“OMG I’m So Hungover” – Ogham Annotations in a 9th century copy of Priscian

The Anglandicus blog has an amusing 2014 article on Massive Scribal Hangovers: One Ninth Century Confession.  The whole post is well worth a read on Irish marginal notes in manuscripts.

One such manuscript has a great number of these marginalia.  Below is the upper portion of folio 204 in St. Gall 904 (or Codex Sangallensis 204, if we choose to be formal).  This was written in Ireland in 851 AD.  It contains a copy of Priscian’s Institutiones Grammaticae, a rather dry text.  The manuscript is online here; folio 204 is here.

Ogham note in top margin of St Gall 904, f.204 – “Latheirt” (= ale-killed)

At the top, where I have drawn a red box, is an Ogham marginal note.  This gives us a single word in Old Irish and reads simply “Latheirt“.  The meaning of this is given to us by an old Irish dictionary, Sanas Cormaic (Cormac’s glossary), itself perhaps composed in the 9th century.  An English translation of this is online at Archive.org here, and our word is on page 102.

This tells us that Lait(h) = Ale, the stuff consumed copiously in Northern society at this season, plus Irt = killed.  So Latheirt means “ale-killed”, ale has killed us.  The rather unimaginative translator adds that the Latin meaning is crapula, or “drunkenness”.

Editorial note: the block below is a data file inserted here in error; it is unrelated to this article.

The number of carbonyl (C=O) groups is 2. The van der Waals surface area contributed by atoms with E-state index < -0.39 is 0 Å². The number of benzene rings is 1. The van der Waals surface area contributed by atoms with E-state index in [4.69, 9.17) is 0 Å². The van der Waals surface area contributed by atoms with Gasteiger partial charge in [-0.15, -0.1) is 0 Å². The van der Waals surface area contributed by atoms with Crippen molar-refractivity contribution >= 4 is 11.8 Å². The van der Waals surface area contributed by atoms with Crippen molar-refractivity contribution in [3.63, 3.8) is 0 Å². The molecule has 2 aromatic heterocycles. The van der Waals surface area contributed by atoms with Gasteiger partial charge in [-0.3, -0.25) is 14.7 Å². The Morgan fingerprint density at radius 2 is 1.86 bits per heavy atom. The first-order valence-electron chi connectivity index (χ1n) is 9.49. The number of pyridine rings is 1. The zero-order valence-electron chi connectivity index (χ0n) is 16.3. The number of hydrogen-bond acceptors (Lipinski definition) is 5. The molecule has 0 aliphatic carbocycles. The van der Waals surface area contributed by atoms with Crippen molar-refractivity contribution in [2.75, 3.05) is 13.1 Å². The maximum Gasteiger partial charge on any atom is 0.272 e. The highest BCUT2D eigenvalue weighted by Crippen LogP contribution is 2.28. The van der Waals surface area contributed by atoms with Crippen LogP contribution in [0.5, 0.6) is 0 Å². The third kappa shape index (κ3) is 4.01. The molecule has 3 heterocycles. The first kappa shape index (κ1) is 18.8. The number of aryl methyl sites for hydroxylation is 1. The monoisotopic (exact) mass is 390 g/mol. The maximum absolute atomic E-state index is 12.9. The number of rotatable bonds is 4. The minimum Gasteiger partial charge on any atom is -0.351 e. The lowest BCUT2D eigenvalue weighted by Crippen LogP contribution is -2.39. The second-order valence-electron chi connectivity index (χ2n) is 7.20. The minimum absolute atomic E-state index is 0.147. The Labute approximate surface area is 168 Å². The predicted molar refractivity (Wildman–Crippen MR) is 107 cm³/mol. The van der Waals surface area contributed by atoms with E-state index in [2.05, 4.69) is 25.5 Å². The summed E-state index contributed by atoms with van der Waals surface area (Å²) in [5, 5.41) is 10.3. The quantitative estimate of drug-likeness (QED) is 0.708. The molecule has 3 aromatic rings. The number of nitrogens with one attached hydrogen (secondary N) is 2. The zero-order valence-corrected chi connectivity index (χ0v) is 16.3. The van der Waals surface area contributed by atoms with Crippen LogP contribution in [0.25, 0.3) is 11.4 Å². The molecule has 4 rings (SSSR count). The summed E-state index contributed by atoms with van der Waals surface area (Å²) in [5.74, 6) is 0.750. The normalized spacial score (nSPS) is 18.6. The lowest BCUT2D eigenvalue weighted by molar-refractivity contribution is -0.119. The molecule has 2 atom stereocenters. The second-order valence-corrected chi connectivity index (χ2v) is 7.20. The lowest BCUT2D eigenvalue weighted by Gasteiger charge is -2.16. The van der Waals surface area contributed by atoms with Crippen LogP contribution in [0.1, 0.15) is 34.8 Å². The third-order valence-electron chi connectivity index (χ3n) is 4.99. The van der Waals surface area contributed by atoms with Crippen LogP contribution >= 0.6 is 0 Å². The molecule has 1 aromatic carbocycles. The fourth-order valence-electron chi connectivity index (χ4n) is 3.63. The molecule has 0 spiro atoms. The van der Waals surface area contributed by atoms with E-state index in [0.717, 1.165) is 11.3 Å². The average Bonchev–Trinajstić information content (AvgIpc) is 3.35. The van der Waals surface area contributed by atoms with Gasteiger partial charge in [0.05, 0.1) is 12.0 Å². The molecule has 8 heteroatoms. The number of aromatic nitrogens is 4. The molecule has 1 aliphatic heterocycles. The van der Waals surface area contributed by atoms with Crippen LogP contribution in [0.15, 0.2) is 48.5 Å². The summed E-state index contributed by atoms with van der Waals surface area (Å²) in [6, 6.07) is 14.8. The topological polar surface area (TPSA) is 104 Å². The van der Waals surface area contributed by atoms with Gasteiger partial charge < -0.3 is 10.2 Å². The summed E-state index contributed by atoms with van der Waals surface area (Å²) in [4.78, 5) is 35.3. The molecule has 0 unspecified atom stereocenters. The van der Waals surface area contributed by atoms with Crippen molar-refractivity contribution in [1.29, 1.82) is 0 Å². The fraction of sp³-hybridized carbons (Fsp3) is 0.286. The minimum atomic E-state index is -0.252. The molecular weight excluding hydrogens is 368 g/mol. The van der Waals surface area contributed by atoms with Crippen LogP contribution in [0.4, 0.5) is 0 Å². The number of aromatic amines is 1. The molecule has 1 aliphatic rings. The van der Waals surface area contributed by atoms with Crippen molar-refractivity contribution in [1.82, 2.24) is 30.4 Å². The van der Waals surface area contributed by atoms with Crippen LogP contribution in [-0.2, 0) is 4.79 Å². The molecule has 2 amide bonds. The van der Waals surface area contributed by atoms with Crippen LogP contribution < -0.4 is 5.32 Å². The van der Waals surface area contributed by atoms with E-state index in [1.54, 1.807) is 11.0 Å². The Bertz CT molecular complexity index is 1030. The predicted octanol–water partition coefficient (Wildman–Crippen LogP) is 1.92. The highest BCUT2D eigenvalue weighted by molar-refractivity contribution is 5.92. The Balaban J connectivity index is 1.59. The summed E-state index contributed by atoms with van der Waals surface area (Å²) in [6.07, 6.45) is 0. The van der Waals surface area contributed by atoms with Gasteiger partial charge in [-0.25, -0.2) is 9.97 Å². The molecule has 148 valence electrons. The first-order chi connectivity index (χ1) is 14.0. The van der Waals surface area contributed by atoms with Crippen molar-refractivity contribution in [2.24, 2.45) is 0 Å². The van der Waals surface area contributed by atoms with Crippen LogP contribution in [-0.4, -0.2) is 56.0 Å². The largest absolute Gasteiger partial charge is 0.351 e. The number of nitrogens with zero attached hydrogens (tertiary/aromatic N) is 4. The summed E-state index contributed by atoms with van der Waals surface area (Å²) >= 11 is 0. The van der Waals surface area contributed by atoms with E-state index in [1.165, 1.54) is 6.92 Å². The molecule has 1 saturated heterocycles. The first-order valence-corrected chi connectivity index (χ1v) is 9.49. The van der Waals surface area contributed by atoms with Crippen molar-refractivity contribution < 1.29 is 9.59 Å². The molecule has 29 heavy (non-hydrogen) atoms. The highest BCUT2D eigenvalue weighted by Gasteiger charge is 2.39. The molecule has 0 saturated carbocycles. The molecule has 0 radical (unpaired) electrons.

In short, our scribe has a massive hangover.  It is unlikely that this was assisting his perusal of Priscian.

The St Gall manuscript is interesting because of its many Old Irish marginalia.  The website tells us that it contains “over 9,000 glosses, among them 3,478 in the Old Irish language. The basis for the reconstruction of the Old Irish language.”

The Anglandicus blog seems to be only occasionally updated, but is well worth looking at.  The importance of the Irish monks to the dissemination of ancient texts in Europe can hardly be overestimated, and such marginal notes take us directly to their state of mind while doing so.

3 thoughts on ““OMG I’m So Hungover” – Ogham Annotations in a 9th century copy of Priscian

  1. Ogham was used in monuments early on, but I don’t know that it was being used widely in Ireland after that. However, we do know that Ogham, and all sorts of variant ways to write or finger-sign or make material objects spell out Ogham, we’re still being taught to filidh and were in their textbooks (along with more standard alphabets like Greek).

    So was this guy an ex-filidh turned monk, or just a very literary monk?

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